SERMON NOTES: 13 Verses- “How To Love Others”

by | Sep 20, 2020

Over the next seven weeks, we will be in a series of talks we are calling 13 Verses. The point of this series is to help people live, not just exist.

We were created by a good and perfect God who has an intention and purpose for our lives. When we discover what that is, we live the best life possible.

Read Romans 12:9-21

About the Book of Romans

  • Was written in approximately 57 AD by the Apostle Paul
  • Paul didn’t plant or start the church gathered in Rome but had spiritual leadership in that church.
  • Rome was the dominant economic, political, and military force in the 1st century. Strategic city and a strategic church.
  • The Roman people were polytheistic. Meaning they worshiped many different gods.
  • Stands in deep contrast with the Christian claim that there is only One God. That Jesus is the way, the truth the life, and no one gets to the Father except through Him.
  • In Rome, it was the social norm to worship multiple different gods. Each home, each city, and each temple would have different sets of gods for the people to worship.
  • To deny the Roman gods’ divinity was rebellious, and there was an enormous social cost to Christians (abuse, imprisonment, isolation, and even execution).
  • The book of Romans is a book that helps Christians be Christian.
    • And there is at least two important parts of a Christian being a Christian:
      • How a Christian thinks,and;
      • How a Christian lives.
      • The theological terms are orthodoxy(meaning right thinking) and orthopraxy (which means right practice).
    • This series focuses on orthopraxy(how to live right).

9 Love must be sincere. Hate what is evil; cling to what is good. 10 Be devoted to one another in love. Honor one another above yourselves. (Romans 12:9-10)


It’s no surprise when describing how a Christian should live Paul starts with “love.” The Old Testament, Jesus, and Paul declare this is the defining characteristic of Christian living (1 Corinthians 13:1-3, Matthew 22:37-39).

Love must be sincere.

Sincere means without hypocrisy. Hypocrisy is when we believe or say one thing and do something else. Paul’s reiterating here that Christians are both to function in right belief and right living.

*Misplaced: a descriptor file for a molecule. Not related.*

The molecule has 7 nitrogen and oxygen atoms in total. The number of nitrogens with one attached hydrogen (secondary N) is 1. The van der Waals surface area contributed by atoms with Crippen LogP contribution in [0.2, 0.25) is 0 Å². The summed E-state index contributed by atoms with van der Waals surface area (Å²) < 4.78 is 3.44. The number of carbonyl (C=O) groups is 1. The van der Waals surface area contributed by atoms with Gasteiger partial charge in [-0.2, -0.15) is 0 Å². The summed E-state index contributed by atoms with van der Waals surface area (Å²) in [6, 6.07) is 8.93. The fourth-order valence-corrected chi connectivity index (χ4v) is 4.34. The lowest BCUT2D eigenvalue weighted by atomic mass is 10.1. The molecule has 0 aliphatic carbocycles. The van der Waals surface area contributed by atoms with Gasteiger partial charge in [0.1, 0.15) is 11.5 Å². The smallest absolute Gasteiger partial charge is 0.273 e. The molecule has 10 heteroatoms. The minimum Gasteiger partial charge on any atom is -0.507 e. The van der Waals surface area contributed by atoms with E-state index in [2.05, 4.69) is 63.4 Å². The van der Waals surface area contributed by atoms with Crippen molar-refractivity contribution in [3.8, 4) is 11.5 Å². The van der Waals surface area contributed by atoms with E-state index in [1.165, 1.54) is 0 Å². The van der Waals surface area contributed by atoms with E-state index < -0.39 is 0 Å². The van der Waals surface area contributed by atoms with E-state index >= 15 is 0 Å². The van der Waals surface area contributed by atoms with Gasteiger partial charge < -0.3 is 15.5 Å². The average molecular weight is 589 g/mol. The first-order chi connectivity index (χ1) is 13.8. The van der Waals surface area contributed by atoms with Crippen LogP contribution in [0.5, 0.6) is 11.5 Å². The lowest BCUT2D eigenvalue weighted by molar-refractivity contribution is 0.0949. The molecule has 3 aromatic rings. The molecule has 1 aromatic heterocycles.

Hate what is evil.

There are three categories of evil:

  1. the devil
  2. the world
  3. the flesh

To hate evil means:

  • To hate the devil and his obsession with sewing confusion.
  • To hate the systems in our world that promote the distortion and silencing of God’s voice that allow evil to go unchecked and even become normalized.
  • To hate the struggle with evil that happens internally. To hate our own sin.

Cling to what is good.

The word ‘cling’ is the same word Jesus described a man and woman becoming ‘one’ at marriage (Matthew 19:5).

Paul is saying that we are to become so familiar with goodness that it becomes second nature. That ‘goodness’ and ‘you’ become inseparable.

Be devoted to one another in love. Honour one another above yourselves. (Romans 12:10)

When Paul says ‘one another,’ he is referring to Christians being devoted to other Christians. We are to be committed to our brothers and sisters in Christ in a love that looks much like a healthy family.

Paul here is echoing something Jesus said:

34 “A new command I give you: Love one another. As I have loved you, so you must love one another. 35 By this everyone will know that you are my disciples, if you love one another.” (John 13:34-35).

The people who attend Hope City church aren’t to be strangers to you who happen to be Christians. They are your family. By being a part of this church, you are choosing them as your family.

So what does it look like for you to be devoted to the other believers at Hope City? What does it look like for you to increase your devotion to ‘one another’?

  • Coming back to church in-person?
  • Joining a small group?
  • Joining a serve team?
  • Setting a regular time to pray with others from your church?
  • Financially partnering with one of our local or global partners?



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